Best Place to Learn Patience With Other Parents
Here's the thing about having kids: suddenly you're obligated to spend time with people you have nothing in common with other than you've decided to reproduce. To prepare kids and parents for the rigors of that enforced social time, the California Parenting Institute offers inexpensive weekly educational activities, organized by age group, for both parents and kids. Kids get to be crazy together in a safe and squishy place, the worry wart can be reassured that Babycakes is right on developmental track, while the know-it-alls can learn a little bit more from CPI's teachers, and maybe other parents, too. Or not. 3650 Standish Ave., Santa Rosa. 707.585.6108.--A.H.

Best Place to Train Your Kids
Sonoma is best known for such adult activities as winetasting and restaurant savoring. But there is an unparalleled haven for kids that harks back to a time before technology sucked out their precious little souls. Train Town boasts being "the most well-developed scale railroad in the Americas," and though it would take a lot of traveling to confirm or deny this claim, your caboose won't know the difference. The conductor takes his role seriously, and as you snake across one-and-a-quarter miles of track, the wind in your hair, the whistle blowing, it's easy to fall in love with this old-fashioned form of transportation. There's a stopover to feed animals--llamas, sheep, goats--though be careful that it isn't your favorite sweater going down. There are also three full-sized cabooses from the '30s and '40s for adult curiosity. 20264 Broadway, Sonoma. 707.938.3912.--J.R.

Best Place to Play With Your Food
Unclothed and outside is the best way for kids to learn about cooking, but sometimes the adults involved desire an edible result. Although everyone must remain dressed, various dining needs can be met at DiVine Pizza in Healdsburg. Grownup-type choices are available, but the best for fulfilling the tactile demands of children is the make-your-own pizza. DiVine provides an unbaked crust and small containers of toppings. At their own counter, kids can then poke, pour, swirl and sprinkle, and when assemblage is complete, the pizza is baked. Satiated, the family goes home, and, happily, the mess stays behind. 1051 Vine St., Healdsburg. 707.433.3660.--A.H.

Best Place to Do Your Spiderman Imitation
Watching a six-year-old shimmy straight up a 20-foot indoor rock wall may inspire you to try the same--and that could get ugly. Save your dignity and leave the scaling to the kids each Saturday morning from noon to 2pm during one of Vertex Climbing Center's weekly open sessions. For $17, kids (and brave, well-stretched grownups) get a two-hour supervised lesson and one-on-one assistance with harnesses, belaying (they hold the ropes for safety) and a chance to swing, literally, from the rooftops, while you drink coffee and give the thumbs-up from a safe distance. 3358-A Coffey Lane, Santa Rosa. 707.573.1608.--H.I.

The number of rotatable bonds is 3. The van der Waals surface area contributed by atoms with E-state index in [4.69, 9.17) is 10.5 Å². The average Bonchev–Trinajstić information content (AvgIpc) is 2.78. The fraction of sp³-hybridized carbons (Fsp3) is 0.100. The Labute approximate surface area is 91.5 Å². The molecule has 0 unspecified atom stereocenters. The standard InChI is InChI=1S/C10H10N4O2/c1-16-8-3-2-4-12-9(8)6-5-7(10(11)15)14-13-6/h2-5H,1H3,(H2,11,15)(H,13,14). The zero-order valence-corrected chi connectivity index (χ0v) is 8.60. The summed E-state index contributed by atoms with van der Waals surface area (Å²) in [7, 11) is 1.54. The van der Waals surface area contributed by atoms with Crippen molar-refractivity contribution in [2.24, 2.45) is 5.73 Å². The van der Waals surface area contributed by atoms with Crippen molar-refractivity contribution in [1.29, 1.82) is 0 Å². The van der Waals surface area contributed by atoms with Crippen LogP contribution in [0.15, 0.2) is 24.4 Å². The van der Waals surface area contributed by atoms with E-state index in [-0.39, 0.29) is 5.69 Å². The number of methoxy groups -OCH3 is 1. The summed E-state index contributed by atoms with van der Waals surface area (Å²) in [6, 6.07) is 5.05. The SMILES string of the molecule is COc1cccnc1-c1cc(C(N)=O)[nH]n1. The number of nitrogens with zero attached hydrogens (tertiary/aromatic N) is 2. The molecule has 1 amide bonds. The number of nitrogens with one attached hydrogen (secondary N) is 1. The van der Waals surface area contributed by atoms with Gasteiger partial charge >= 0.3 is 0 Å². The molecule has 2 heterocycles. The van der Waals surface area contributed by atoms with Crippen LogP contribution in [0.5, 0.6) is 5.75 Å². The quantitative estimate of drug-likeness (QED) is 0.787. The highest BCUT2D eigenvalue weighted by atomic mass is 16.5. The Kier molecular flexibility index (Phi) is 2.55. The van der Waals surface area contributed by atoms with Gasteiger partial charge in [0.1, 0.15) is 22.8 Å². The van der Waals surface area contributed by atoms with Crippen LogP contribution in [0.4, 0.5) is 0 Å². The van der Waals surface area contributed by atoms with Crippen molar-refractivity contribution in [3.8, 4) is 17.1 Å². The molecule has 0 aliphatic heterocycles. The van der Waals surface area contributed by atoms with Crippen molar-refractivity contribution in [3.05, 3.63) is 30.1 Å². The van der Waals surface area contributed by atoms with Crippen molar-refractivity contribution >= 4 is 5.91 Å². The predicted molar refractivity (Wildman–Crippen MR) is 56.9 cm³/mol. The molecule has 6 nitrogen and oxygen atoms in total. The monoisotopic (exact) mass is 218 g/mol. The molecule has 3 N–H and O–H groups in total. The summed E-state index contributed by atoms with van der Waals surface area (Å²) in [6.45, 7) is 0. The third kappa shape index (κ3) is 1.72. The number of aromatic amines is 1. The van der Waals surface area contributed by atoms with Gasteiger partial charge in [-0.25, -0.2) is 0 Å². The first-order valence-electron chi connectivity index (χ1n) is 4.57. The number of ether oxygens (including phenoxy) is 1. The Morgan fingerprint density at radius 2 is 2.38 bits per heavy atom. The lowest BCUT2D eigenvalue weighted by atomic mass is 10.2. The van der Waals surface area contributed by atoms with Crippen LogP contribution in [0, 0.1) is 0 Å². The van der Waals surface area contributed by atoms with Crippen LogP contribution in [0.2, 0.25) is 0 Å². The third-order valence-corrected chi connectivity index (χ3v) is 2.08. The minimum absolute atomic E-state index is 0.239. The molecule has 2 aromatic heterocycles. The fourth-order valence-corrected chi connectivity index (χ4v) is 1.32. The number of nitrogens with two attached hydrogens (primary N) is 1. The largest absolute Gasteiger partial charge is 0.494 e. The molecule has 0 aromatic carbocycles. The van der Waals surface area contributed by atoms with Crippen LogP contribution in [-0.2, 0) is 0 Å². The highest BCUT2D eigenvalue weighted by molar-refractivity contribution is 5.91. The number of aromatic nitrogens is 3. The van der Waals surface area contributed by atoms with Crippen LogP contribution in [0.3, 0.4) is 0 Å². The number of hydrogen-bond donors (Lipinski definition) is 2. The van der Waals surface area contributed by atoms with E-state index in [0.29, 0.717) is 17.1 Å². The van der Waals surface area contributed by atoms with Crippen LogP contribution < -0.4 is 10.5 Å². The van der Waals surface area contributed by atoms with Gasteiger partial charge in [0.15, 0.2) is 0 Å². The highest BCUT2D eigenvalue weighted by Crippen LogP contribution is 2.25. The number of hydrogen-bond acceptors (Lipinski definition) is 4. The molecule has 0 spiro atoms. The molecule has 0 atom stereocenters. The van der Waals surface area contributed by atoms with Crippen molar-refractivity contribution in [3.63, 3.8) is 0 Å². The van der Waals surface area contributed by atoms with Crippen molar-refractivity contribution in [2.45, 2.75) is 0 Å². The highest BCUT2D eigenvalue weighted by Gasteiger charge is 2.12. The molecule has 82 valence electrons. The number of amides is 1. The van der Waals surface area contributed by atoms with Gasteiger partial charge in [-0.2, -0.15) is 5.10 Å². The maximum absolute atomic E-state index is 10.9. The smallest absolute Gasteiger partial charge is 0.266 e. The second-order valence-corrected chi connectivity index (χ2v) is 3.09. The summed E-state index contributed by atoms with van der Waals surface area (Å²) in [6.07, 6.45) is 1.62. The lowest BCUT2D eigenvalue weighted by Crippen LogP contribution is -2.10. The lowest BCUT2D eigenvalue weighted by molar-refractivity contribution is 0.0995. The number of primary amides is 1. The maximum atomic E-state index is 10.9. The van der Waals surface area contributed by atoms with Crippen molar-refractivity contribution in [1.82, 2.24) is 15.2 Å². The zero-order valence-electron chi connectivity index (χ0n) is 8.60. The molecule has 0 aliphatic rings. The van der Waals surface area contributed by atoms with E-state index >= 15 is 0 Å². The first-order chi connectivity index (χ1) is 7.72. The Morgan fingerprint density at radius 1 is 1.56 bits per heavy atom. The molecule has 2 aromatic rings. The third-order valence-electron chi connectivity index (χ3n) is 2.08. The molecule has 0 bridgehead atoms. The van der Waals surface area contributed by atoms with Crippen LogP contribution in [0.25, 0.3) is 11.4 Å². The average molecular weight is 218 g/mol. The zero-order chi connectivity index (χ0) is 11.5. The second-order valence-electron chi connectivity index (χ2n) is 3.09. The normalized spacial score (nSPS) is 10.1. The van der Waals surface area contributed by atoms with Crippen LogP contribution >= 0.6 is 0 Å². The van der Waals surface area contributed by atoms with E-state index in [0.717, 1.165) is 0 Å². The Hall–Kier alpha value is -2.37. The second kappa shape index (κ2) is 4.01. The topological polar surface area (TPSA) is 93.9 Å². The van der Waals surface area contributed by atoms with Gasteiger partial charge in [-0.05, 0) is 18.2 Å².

Best Place to Let Someone Else Get Hoarse
Of course you read to your kid all day every day. But for those rare moments when you just don't care to recite Oh, the Places You'll Go! for the 100th time, turn to your local branch of the Sonoma County Library. Other than the fact that all branches have fabulous children's sections with appropriately sized furniture, they also have storytime! Different branches have storytime for various age groups, during which a person blessed with patience and enthusiasm reads stories or tells tales with a felt board or organizes crafts. All this on a weekly basis. All this for free! www.sonomalibrary.org.--A.H.

Best Refurbished Educational Mecca
Technically, the expansion of the Bay Area Discovery Museum--the famous hands-on interactive educational center located in the Marin Headlands that attracts over 200,000 Bay Area families each year--hasn't actually happened yet. But it is happening. A three-phase project, the multimillion dollar expansion got under way in early 2003, and the first phase, featuring the 180-seat Discovery Theater, the grand Entry Pavilion, the Tot Spot play area and the high-tech Media Clubhouse, officially opened in October. This year woill see the completion of new facilities and attractions, including an enormous art-studio experience and Lookout Cove, a 2.5-acre "exploration area" featuring tactile mini versions of such local icons as a rocky shore, a sunken ship, tidal pools with real animals and the Golden Gate Bridge as it appeared in midconstruction. In 2005 the project will be complete with the opening of the Wave Workshop science lab, a working model of the ocean currents beneath the actual Golden Gate Bridge. Oh, to be 10 again. 557 McReynolds Road, Sausalito. 415.339.3900.--D.T.

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From the March 17-24, 2004 issue of the North Bay Bohemian.

© Metro Publishing Inc.